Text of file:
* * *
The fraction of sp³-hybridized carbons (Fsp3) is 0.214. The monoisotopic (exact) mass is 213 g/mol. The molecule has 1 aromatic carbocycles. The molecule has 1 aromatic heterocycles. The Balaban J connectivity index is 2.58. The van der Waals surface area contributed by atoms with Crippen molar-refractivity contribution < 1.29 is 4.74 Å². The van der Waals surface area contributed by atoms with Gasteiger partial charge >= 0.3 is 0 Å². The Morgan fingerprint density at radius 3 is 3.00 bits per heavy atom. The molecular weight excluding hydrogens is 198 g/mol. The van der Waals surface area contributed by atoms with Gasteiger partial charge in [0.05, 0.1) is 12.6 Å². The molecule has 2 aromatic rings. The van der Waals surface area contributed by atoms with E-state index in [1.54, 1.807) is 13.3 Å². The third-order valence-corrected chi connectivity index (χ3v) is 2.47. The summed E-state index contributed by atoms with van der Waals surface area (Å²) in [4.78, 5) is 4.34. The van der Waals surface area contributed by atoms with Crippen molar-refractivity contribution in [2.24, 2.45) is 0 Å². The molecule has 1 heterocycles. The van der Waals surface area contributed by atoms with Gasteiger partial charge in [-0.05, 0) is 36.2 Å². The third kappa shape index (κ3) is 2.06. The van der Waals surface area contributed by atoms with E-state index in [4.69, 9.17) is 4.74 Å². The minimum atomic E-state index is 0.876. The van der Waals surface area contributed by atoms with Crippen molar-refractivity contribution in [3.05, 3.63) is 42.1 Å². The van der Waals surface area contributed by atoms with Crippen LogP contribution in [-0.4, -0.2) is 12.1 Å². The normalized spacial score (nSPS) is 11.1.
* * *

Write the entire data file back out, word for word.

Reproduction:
The fraction of sp³-hybridized carbons (Fsp3) is 0.214. The monoisotopic (exact) mass is 213 g/mol. The molecule has 1 aromatic carbocycles. The molecule has 1 aromatic heterocycles. The Balaban J connectivity index is 2.58. The van der Waals surface area contributed by atoms with Crippen molar-refractivity contribution < 1.29 is 4.74 Å². The van der Waals surface area contributed by atoms with Gasteiger partial charge >= 0.3 is 0 Å². The Morgan fingerprint density at radius 3 is 3.00 bits per heavy atom. The molecular weight excluding hydrogens is 198 g/mol. The van der Waals surface area contributed by atoms with Gasteiger partial charge in [0.05, 0.1) is 12.6 Å². The molecule has 2 aromatic rings. The van der Waals surface area contributed by atoms with E-state index in [1.54, 1.807) is 13.3 Å². The third-order valence-corrected chi connectivity index (χ3v) is 2.47. The summed E-state index contributed by atoms with van der Waals surface area (Å²) in [4.78, 5) is 4.34. The van der Waals surface area contributed by atoms with Crippen molar-refractivity contribution in [2.24, 2.45) is 0 Å². The molecule has 1 heterocycles. The van der Waals surface area contributed by atoms with Gasteiger partial charge in [-0.05, 0) is 36.2 Å². The third kappa shape index (κ3) is 2.06. The van der Waals surface area contributed by atoms with E-state index in [4.69, 9.17) is 4.74 Å². The minimum atomic E-state index is 0.876. The van der Waals surface area contributed by atoms with Crippen molar-refractivity contribution in [3.05, 3.63) is 42.1 Å². The van der Waals surface area contributed by atoms with Crippen LogP contribution in [-0.4, -0.2) is 12.1 Å². The normalized spacial score (nSPS) is 11.1.